Photo Credit: Jewish Press

I was blessed with two mothers – my wonderful biological mother who I called “Mommy,” and my loving Yemenite mother who I called “Ima.” I was blessed to have had my Mommy for fifty-six years and my Ima for forty-seven years.

In the summer of 1977 I came to Israel to learn in a six-week ulpan at Hebrew University, followed by a year learning in a brand new women’s yeshiva in Yerushalayim. I had time between the two to volunteer, and so I set my sights upon volunteering in the development town of Chazor, which is south of Kiryat Shemona. My interest in Chazor had been piqued when I visited there with my friend Martha. She had a friend who was volunteering there with the now defunct volunteer organization called Techiya. College and grad students would pay for their own airfare and volunteer in development towns in Israel. I thought it fascinating to see the American volunteers work the with mostly Sephardic population.

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I called the contact person whose number I had been given. Naomi, a psychologist who worked in Chazor, wanted me, rightfully so, to come up for an interview. In those days, traveling there by bus was an even bigger schlepp than today. I did not want to have to make the trip for an interview and then again to begin volunteering. I decided to look elsewhere.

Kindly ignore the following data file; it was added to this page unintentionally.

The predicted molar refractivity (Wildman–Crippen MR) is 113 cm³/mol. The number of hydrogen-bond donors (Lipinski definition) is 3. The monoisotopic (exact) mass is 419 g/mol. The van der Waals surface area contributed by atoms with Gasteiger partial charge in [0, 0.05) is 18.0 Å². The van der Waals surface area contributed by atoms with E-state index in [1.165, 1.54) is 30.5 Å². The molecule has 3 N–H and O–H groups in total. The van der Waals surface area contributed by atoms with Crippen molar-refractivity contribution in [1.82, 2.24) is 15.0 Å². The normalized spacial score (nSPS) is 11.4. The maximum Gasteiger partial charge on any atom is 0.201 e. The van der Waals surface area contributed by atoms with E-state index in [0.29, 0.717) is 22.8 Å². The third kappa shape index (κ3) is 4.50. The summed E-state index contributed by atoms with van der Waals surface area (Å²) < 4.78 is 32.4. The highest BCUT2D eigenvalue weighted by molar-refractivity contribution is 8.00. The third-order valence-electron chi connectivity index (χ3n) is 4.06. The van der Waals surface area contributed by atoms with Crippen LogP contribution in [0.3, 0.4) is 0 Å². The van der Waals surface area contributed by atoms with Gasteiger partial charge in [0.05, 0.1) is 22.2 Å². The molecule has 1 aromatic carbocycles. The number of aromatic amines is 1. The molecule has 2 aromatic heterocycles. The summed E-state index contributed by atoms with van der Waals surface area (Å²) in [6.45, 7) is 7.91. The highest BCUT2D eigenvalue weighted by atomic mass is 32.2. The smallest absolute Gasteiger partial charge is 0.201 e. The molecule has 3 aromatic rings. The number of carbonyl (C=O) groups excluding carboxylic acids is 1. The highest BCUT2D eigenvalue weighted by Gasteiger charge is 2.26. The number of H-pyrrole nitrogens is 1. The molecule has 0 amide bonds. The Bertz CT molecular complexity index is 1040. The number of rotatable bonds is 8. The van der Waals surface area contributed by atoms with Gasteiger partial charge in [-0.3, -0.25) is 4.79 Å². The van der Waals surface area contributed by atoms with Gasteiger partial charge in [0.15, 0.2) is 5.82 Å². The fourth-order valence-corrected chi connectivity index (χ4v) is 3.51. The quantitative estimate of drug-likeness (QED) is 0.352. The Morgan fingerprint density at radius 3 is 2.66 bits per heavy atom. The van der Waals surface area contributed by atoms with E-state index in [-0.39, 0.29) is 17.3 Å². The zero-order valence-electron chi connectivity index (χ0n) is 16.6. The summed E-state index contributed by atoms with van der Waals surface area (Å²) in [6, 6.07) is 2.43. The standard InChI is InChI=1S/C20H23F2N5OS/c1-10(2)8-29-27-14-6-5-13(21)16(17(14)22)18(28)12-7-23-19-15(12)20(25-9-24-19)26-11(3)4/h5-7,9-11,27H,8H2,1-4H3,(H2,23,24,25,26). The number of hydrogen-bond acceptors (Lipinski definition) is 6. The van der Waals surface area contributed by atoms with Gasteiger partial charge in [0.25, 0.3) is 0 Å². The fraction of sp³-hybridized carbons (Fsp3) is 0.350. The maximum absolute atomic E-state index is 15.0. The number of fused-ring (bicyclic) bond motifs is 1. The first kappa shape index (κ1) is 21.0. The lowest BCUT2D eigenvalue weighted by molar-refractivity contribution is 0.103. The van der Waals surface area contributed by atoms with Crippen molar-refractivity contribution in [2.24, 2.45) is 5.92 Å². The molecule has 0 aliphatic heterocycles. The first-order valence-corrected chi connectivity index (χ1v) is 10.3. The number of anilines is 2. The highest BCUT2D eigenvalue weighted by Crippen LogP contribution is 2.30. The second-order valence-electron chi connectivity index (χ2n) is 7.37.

My cousin Rav Eliyahu Marcus, z”l, arranged for me to go to the community of Ofra and volunteer there. A day before I was due to start my volunteer work in Ofra, Naomi called me and told me that I could come up to volunteer without an interview. I called my cousin to update him and I ended up in Chazor. Naomi met with me and placed me in the local high school as well as in an afternoon daycare center for children whose parents could not properly care for them.

My first day at the high school was an eye-opener. As I walked into the large entrance room, I suddenly heard a door open. I heard a teacher scream at a student and physically throw him out of the class. What a welcoming!

I was placed in the school library where I tutored students in English. There I met a lovely, very frum young Yemenite teacher named Naomi Damti, and we became friends. She invited me to her family’s home on a moshav for the first day of Sukkot.

I fell in love with the family from the first visit. Ima and Abba Damti were so warm, friendly, and welcoming. Their small and humble abode was the home of ten of their thirteen children. The boys, as well as the girls helped in the kitchen and with whatever else needed to be done. I slept with Naomi in a room that doubled as a living room.

I had difficulty understanding the parents, who had immigrated from Yemen with their son Reuven. The kids would interpret their heavily-accented Hebrew. For example, they would say mitzwa, and that meant mitzva. Abba Damti would rise at dawn to daven and learn. Then he would go to work in the cowshed behind their home. Ima Damti would also rise early to prepare food for their large family and to milk the cows. They had fields as well, and they worked hard in agriculture.